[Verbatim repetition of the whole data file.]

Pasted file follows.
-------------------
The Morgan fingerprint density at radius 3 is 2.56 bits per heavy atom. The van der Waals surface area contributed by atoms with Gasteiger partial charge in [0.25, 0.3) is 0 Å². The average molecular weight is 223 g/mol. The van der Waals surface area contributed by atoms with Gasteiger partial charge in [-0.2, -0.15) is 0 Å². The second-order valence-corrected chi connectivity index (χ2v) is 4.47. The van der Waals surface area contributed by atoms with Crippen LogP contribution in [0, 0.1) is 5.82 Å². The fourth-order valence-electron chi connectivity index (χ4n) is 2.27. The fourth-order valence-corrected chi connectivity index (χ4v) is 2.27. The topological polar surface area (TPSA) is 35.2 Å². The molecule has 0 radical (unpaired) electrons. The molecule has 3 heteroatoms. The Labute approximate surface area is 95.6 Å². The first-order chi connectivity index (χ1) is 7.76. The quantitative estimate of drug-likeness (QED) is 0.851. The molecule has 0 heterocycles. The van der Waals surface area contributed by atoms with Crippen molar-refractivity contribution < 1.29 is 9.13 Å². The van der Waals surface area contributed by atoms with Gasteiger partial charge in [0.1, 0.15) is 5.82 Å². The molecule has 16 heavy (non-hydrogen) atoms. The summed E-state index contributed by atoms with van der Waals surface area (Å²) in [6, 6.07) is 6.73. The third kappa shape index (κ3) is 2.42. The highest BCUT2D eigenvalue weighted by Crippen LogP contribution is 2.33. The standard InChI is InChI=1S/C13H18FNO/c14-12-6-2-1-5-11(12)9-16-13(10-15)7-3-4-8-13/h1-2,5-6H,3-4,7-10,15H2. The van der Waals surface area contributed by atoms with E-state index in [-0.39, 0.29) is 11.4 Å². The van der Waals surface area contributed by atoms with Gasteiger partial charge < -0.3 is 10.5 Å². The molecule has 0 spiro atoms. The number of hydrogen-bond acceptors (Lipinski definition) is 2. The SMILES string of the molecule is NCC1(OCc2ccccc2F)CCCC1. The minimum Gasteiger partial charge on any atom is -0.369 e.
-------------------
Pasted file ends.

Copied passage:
The Morgan fingerprint density at radius 3 is 2.56 bits per heavy atom. The van der Waals surface area contributed by atoms with Gasteiger partial charge in [0.25, 0.3) is 0 Å². The average molecular weight is 223 g/mol. The van der Waals surface area contributed by atoms with Gasteiger partial charge in [-0.2, -0.15) is 0 Å². The second-order valence-corrected chi connectivity index (χ2v) is 4.47. The van der Waals surface area contributed by atoms with Crippen LogP contribution in [0, 0.1) is 5.82 Å². The fourth-order valence-electron chi connectivity index (χ4n) is 2.27. The fourth-order valence-corrected chi connectivity index (χ4v) is 2.27. The topological polar surface area (TPSA) is 35.2 Å². The molecule has 0 radical (unpaired) electrons. The molecule has 3 heteroatoms. The Labute approximate surface area is 95.6 Å². The first-order chi connectivity index (χ1) is 7.76. The quantitative estimate of drug-likeness (QED) is 0.851. The molecule has 0 heterocycles. The van der Waals surface area contributed by atoms with Crippen molar-refractivity contribution < 1.29 is 9.13 Å². The van der Waals surface area contributed by atoms with Gasteiger partial charge in [0.1, 0.15) is 5.82 Å². The molecule has 16 heavy (non-hydrogen) atoms. The summed E-state index contributed by atoms with van der Waals surface area (Å²) in [6, 6.07) is 6.73. The third kappa shape index (κ3) is 2.42. The highest BCUT2D eigenvalue weighted by Crippen LogP contribution is 2.33. The standard InChI is InChI=1S/C13H18FNO/c14-12-6-2-1-5-11(12)9-16-13(10-15)7-3-4-8-13/h1-2,5-6H,3-4,7-10,15H2. The van der Waals surface area contributed by atoms with E-state index in [-0.39, 0.29) is 11.4 Å². The van der Waals surface area contributed by atoms with Gasteiger partial charge < -0.3 is 10.5 Å². The molecule has 0 spiro atoms. The number of hydrogen-bond acceptors (Lipinski definition) is 2. The SMILES string of the molecule is NCC1(OCc2ccccc2F)CCCC1. The minimum Gasteiger partial charge on any atom is -0.369 e.